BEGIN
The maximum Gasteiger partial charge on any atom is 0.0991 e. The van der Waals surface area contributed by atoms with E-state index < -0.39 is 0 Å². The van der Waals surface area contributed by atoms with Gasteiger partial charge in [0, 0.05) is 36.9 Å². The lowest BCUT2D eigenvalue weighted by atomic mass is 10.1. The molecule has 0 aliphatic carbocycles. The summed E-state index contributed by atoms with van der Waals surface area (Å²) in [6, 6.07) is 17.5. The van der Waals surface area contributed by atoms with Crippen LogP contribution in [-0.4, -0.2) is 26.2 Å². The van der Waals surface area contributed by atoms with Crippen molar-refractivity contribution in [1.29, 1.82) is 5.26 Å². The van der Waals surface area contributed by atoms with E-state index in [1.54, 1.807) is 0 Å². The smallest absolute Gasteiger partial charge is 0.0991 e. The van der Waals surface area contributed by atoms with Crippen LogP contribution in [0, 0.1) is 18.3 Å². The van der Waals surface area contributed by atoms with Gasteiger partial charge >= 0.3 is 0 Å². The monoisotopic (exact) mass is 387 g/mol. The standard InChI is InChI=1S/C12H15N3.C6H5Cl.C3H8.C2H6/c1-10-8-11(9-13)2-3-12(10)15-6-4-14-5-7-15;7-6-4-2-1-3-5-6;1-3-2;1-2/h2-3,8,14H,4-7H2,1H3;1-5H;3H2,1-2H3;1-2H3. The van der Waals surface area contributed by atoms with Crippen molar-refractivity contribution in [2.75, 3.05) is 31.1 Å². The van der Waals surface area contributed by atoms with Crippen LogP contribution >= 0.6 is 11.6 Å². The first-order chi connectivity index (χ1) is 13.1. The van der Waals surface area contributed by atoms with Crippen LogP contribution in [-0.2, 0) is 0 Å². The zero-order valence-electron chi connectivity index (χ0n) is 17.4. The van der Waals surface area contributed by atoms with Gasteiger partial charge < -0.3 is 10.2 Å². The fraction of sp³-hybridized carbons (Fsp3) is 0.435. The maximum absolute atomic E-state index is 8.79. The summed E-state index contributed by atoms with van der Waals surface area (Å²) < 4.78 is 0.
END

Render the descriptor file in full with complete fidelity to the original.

The maximum Gasteiger partial charge on any atom is 0.0991 e. The van der Waals surface area contributed by atoms with E-state index < -0.39 is 0 Å². The van der Waals surface area contributed by atoms with Gasteiger partial charge in [0, 0.05) is 36.9 Å². The lowest BCUT2D eigenvalue weighted by atomic mass is 10.1. The molecule has 0 aliphatic carbocycles. The summed E-state index contributed by atoms with van der Waals surface area (Å²) in [6, 6.07) is 17.5. The van der Waals surface area contributed by atoms with Crippen LogP contribution in [-0.4, -0.2) is 26.2 Å². The van der Waals surface area contributed by atoms with Crippen molar-refractivity contribution in [1.29, 1.82) is 5.26 Å². The van der Waals surface area contributed by atoms with E-state index in [1.54, 1.807) is 0 Å². The smallest absolute Gasteiger partial charge is 0.0991 e. The van der Waals surface area contributed by atoms with Crippen LogP contribution in [0, 0.1) is 18.3 Å². The van der Waals surface area contributed by atoms with Gasteiger partial charge >= 0.3 is 0 Å². The monoisotopic (exact) mass is 387 g/mol. The standard InChI is InChI=1S/C12H15N3.C6H5Cl.C3H8.C2H6/c1-10-8-11(9-13)2-3-12(10)15-6-4-14-5-7-15;7-6-4-2-1-3-5-6;1-3-2;1-2/h2-3,8,14H,4-7H2,1H3;1-5H;3H2,1-2H3;1-2H3. The van der Waals surface area contributed by atoms with Crippen molar-refractivity contribution in [2.75, 3.05) is 31.1 Å². The van der Waals surface area contributed by atoms with Crippen LogP contribution >= 0.6 is 11.6 Å². The first-order chi connectivity index (χ1) is 13.1. The van der Waals surface area contributed by atoms with Crippen LogP contribution in [-0.2, 0) is 0 Å². The zero-order valence-electron chi connectivity index (χ0n) is 17.4. The van der Waals surface area contributed by atoms with Gasteiger partial charge < -0.3 is 10.2 Å². The fraction of sp³-hybridized carbons (Fsp3) is 0.435. The maximum absolute atomic E-state index is 8.79. The summed E-state index contributed by atoms with van der Waals surface area (Å²) < 4.78 is 0.